Brad Penner-USA TODAY Sports

The 2019 NBA Draft took place Thursday evening in Brooklyn with a whole lot of fanfare. As wide open as the league is right now, the draft itself might have been among the most important in recent history.

From the get go, new general manager David Griffin and the Pelicans dominated the landscape. The Atlanta Hawks showed that they might continue being one of the most-entertaining young teams to watch.

On the other end of the spectrum, we were left wondering what the plans might have been in both Phoenix and the nation’s capital. These are among the biggest winners and losers from the 2019 NBA Draft.

Winner: New Orleans Pelicans

We knew that first-year general manager David Griffin was looking to trade the fourth overall pick New Orleans acquired in the Anthony Davis trade. We didn’t know the type of haul he would get.

New Orleans dealt that selection to the Atlanta Hawks a long with veteran Solomon Hill, a late second-round pick in 2019 and a future second-round pick for the eighth selection, No. 17 pick, the 35th pick and a heavily protected future first-round pick.

In the end, New Orleans ended up grabbing consensus No. 1 player Zion Williamson first overall. It then picked up a raw but talented forward in Jaxson Hayes before getting potentially the steal of the NBA Draft in guard Nickeil Alexander-Walker with the 17th pick. Alexander-Walker is considered a solid two-way player that shot nearly 40 percent from distance during his two seasons at Virginia Tech.

Loser: Phoenix Suns

Young general manager James Jones is already looking to make his mark in the desert. Unfortunately, his first draft didn’t necessarily go according to plan. Moving a solid forward in T.J. Warren and an early first-round pick to Indiana as a cash drop made no real sense. We figured Warren had more value than that.

Phoenix then passed up on the opportunity to add one of the draft’s best guards by moving down from sixth overall to the 11th pick for an unimpressive Dario Saric. The Suns ultimately ended up wing Cameron Johnson at 11. He drew red flags heading into the draft due to hip issues. Most had Johnson as a late first-round pick. He’s also a wing on a roster that still boasts Josh Jackson and the above-mentioned Saric. What ever happened to getting that young point guard to team up with Devin Booker? We hate to inform the Suns, it’s not Ty Jerome. Oh, and the addition of Aron Baynes in a trade with the Celtics made no sense.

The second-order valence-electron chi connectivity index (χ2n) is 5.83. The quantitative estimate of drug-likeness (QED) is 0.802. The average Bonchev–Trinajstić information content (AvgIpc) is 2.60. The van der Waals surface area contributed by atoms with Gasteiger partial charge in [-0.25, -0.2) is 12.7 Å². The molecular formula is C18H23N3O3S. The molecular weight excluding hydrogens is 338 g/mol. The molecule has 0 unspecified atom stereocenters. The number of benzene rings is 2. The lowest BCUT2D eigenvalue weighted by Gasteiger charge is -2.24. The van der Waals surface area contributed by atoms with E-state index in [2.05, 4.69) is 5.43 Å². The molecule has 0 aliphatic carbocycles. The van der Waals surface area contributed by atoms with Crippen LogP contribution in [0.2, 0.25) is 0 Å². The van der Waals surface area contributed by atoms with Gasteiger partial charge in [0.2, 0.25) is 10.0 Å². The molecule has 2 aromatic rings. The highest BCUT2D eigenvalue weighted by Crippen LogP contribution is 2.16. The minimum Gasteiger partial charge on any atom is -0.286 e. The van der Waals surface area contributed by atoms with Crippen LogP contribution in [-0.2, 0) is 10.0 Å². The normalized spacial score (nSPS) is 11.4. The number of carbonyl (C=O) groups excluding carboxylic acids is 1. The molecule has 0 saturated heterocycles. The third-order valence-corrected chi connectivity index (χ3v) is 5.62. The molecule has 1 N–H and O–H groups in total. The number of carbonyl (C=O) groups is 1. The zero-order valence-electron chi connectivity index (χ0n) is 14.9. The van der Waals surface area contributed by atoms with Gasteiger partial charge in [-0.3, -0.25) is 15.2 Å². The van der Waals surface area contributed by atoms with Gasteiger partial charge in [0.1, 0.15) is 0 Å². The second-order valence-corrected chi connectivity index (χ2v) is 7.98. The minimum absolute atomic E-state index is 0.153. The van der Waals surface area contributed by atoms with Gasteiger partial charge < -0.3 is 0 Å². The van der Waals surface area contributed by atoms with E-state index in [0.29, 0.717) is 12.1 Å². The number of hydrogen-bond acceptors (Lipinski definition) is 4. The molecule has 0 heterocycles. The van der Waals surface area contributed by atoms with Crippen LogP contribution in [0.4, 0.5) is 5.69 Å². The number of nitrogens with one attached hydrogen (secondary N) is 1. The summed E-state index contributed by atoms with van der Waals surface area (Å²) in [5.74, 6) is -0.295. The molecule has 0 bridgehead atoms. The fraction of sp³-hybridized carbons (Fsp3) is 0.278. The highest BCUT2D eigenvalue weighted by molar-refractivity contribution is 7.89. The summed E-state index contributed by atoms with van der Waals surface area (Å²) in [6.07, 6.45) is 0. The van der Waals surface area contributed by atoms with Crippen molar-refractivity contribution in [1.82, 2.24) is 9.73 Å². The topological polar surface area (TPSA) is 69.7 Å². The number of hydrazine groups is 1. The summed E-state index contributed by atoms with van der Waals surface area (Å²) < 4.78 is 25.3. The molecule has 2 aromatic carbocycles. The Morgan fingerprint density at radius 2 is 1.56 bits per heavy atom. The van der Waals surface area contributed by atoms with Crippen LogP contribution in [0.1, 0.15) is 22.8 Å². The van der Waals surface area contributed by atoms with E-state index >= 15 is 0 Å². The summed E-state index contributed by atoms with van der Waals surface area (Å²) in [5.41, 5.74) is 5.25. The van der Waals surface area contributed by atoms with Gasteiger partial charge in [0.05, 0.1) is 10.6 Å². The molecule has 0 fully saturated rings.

Winner: Zion Williamson

As expected, Williamson went No. 1 overall to the New Orleans Pelicans. That was about as sure of a bet as you could get heading into the draft. He’s a winner for living up to the expectations we’ve seen surround this dude since his underclassman days in high school. That brings a lot of pressure itself.

However, New Orleans’ decision to trade Anthony Davis less than a week before selecting Williamson makes this Duke product a real winner. He now has the keys to the Bayou and will be the face of what promises to be a talented young team in New Orleans. It could not have worked out any better for Mr. Williamson.

Loser: Golden State Warriors

Selecting 28th overall, the injury-plagued Warriors had an opportunity to go with the highest ceiling player available. That included likely lottery picks, wing Kevin Porter Jr. and center Bol Bol. It was a dream scenario for the five-time defending Western Conference champs.

Instead, the Warriors went with a play-now guard in Jordan Poole who has limitations. Poole could be a member of the rotation early on, especially with Klay Thompson recovering from a torn ACL. He also has a decent outside shot. But with Bol and Porter available, this seemed to be a major reach.

Winner: Minnesota Timberwolves

Gersson Rosas’ first draft as the Wolves’ president of basketball operations got off to a rip-roaring start when he dealt the 11th pick and struggling forward Dario Saric to the Phoenix Suns for the sixth pick. In and of itself, what was a stellar move. But the decision to add Texas Tech guard Jarrett Culver at six is what stands out the most.